Andreana Bitsis

Bushwick Inlet Park Continues To Be Brooklyn’s Biggest “Green” Controversy

Over a decade ago, the City of New York promised residents of Williamsburg, Brooklyn– one of the trendiest but famously gentrified neighborhoods in New York– that a 28-acre green space to be known as Bushwick Inlet Park would be built along the waterfront in a theretofore abandoned stretch beginning around N. 12th Street and Kent Avenue.

In exchange for community support in the rezoning of luxury apartments in another section of the neighborhood, the city brokered a deal that is still unfolding ten years later, with no new park in sight. The battle over Bushwick Inlet Park, moreover, continues to be one of Brooklyn’s most gripping “green” controversies. In a city riddled with confusion over what to preserve and what to rebuild, conversation about the importance of green space and quality of life have never been more visible.

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Andreana Bitsis

In a New York Times article written about what became known as the Bushwick Inlet Park controversy, Noah Remnick writes a concise history of the conflict. “In 2005, almost 200 blocks of Williamsburg and Greenpoint were rezoned to accommodate the construction of the high-end condominiums and rental buildings that now hug the water’s edge,” Remnick writes. He continues:

“To moderate the effect on the community, which activists say sorely lacks green space, the city committed to building Bushwick Inlet Park on five and a half blocks along the East River. So far, only a corner of it has been created, at the southern end.

The city’s efforts to fulfill its promise have been complicated by the difficulty of buying land from different owners to piece the park together, not to mention the eventual cleanup of decades of industrial pollution. The price of the project has catapulted past the original estimates of $60 million to $90 million made when Michael R. Bloomberg, a Republican turned independent, was mayor. The city has already spent $198 million on land, and $25.8 million on development. But the biggest plot still eludes the project: an 11-acre swath in the middle of the footprint, held by Norman Brodsky, owner of CitiStorage.” (via The New York Times)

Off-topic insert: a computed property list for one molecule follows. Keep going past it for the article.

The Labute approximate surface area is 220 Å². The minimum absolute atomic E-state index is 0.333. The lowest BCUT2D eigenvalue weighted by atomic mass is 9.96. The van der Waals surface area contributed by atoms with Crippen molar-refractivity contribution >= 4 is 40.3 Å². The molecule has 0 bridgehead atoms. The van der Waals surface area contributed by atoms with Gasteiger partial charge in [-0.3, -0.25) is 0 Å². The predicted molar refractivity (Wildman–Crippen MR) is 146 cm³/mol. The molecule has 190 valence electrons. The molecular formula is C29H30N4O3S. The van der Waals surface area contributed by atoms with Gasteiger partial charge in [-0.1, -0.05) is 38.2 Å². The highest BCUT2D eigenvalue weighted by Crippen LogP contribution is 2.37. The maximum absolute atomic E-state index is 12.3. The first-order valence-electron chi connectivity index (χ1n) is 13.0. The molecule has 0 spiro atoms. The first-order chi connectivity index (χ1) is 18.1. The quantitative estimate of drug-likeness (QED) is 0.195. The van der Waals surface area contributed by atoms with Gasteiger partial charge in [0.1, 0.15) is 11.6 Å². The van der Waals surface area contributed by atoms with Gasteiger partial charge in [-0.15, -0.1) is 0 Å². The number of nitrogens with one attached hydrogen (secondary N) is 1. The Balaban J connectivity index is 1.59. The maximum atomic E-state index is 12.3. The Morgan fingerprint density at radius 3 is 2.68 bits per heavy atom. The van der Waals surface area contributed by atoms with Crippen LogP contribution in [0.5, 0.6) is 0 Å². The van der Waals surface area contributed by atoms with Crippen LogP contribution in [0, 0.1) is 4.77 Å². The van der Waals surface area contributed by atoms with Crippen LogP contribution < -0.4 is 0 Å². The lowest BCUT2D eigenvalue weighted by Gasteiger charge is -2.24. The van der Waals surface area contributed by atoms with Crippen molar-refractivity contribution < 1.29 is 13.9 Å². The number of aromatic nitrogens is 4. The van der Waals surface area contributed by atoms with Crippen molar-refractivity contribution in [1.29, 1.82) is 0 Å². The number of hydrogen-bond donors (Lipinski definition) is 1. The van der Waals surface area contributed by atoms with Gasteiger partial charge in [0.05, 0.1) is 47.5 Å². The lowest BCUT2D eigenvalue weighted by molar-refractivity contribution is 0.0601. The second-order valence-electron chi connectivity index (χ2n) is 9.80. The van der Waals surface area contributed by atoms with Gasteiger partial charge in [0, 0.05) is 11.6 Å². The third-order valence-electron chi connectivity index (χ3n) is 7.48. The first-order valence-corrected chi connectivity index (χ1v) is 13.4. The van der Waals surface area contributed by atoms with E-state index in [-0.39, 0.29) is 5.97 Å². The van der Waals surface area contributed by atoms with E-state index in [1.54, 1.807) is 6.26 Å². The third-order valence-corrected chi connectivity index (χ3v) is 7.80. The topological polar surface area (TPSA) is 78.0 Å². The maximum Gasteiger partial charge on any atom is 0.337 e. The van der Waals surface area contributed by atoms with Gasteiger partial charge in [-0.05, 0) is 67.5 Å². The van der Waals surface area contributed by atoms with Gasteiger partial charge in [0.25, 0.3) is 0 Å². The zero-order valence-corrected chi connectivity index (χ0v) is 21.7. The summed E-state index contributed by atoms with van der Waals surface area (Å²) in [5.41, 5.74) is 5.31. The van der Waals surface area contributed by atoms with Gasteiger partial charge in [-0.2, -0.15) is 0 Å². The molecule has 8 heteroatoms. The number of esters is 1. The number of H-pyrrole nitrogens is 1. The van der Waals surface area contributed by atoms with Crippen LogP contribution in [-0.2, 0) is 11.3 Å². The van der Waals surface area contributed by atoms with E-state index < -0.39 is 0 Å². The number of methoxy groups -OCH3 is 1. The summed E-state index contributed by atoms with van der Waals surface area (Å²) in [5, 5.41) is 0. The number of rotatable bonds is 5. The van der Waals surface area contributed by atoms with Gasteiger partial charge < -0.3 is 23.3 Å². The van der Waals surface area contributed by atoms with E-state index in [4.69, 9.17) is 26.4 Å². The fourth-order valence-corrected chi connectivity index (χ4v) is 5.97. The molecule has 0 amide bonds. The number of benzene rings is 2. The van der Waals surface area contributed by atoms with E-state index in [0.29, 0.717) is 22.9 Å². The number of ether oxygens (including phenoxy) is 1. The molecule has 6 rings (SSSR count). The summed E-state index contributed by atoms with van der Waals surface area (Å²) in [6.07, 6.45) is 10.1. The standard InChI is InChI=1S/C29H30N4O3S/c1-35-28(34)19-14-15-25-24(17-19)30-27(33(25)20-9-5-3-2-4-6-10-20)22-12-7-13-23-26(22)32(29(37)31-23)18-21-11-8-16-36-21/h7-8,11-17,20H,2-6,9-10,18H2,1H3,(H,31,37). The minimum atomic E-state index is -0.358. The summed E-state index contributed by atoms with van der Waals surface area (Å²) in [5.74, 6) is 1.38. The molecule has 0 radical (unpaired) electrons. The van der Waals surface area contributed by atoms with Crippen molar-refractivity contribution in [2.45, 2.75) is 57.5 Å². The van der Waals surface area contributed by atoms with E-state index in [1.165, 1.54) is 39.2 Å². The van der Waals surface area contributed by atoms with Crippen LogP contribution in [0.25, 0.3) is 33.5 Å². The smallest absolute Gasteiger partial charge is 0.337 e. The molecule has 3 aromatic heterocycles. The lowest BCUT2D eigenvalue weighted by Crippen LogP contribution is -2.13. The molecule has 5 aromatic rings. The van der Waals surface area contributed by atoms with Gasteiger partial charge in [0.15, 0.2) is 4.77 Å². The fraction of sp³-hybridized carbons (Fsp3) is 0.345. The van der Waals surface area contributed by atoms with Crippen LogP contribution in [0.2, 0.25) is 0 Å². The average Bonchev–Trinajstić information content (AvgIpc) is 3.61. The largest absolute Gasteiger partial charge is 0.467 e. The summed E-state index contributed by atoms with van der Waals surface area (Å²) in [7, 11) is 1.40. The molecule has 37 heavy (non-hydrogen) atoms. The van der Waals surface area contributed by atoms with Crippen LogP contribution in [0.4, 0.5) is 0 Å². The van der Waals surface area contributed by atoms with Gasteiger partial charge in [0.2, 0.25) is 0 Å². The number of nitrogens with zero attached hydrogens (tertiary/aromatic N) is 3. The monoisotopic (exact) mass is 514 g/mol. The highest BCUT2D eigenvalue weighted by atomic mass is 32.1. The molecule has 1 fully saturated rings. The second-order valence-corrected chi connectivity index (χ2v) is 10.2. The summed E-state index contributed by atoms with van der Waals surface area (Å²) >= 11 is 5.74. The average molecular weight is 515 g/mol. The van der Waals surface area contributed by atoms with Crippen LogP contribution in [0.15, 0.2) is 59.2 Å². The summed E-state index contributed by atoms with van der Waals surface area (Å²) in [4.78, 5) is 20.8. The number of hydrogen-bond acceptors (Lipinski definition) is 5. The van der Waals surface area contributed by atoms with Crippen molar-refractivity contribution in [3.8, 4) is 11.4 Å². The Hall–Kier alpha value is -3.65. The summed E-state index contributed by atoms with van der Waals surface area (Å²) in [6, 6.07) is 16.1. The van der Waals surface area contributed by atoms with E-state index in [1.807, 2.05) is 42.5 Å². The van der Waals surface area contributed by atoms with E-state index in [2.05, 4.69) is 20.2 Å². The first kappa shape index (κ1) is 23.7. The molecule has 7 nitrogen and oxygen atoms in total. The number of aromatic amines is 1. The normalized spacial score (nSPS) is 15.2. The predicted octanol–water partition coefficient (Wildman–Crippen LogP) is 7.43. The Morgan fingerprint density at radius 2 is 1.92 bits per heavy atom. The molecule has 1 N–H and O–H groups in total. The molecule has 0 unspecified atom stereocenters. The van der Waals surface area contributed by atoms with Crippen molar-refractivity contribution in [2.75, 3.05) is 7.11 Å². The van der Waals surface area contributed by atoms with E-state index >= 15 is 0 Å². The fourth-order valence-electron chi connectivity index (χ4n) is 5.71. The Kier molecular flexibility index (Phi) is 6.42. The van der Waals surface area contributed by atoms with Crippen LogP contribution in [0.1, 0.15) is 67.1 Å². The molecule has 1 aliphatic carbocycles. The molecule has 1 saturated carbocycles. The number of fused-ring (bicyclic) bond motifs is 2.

Andreana Bitsis

The owner of the CitiStorage property, Norman Brodsky, expressed interest in selling 11 acres of land that sits at the center of the future park in a 2011 interview with The New York Times, in which Brodsky said that he would accept the same per-square-footage price as the former car rental property, which was around $120 million (not including the cost that the city would incur if they chose to buy out or relocate his business). When the city offered Brodsky $100 million for Bushwick Inlet Park, locals– feeling they were being denied the city’s promise of more green space in the neighborhood– camped out and protested in July of 2016, to no perceived avail.

As of now, the future of Bushwick Inlet Park remains murky, and it’s unclear as to which side will ultimately gain satisfactory use of the property. Advocates for the park decry the city’s timid response to commercial interest, fearing that this is the first of many reneged promises to stop rampant overdevelopment in notoriously gentrified Williamsburg. While local parks like North Brooklyn Farms, East River State Park, and McCarren Park remain neighborhood staples, the promise of reclaiming land and reverting it back to green space increasingly appears– much like the dream of an affordable New York– to be a forgotten dream of the past.


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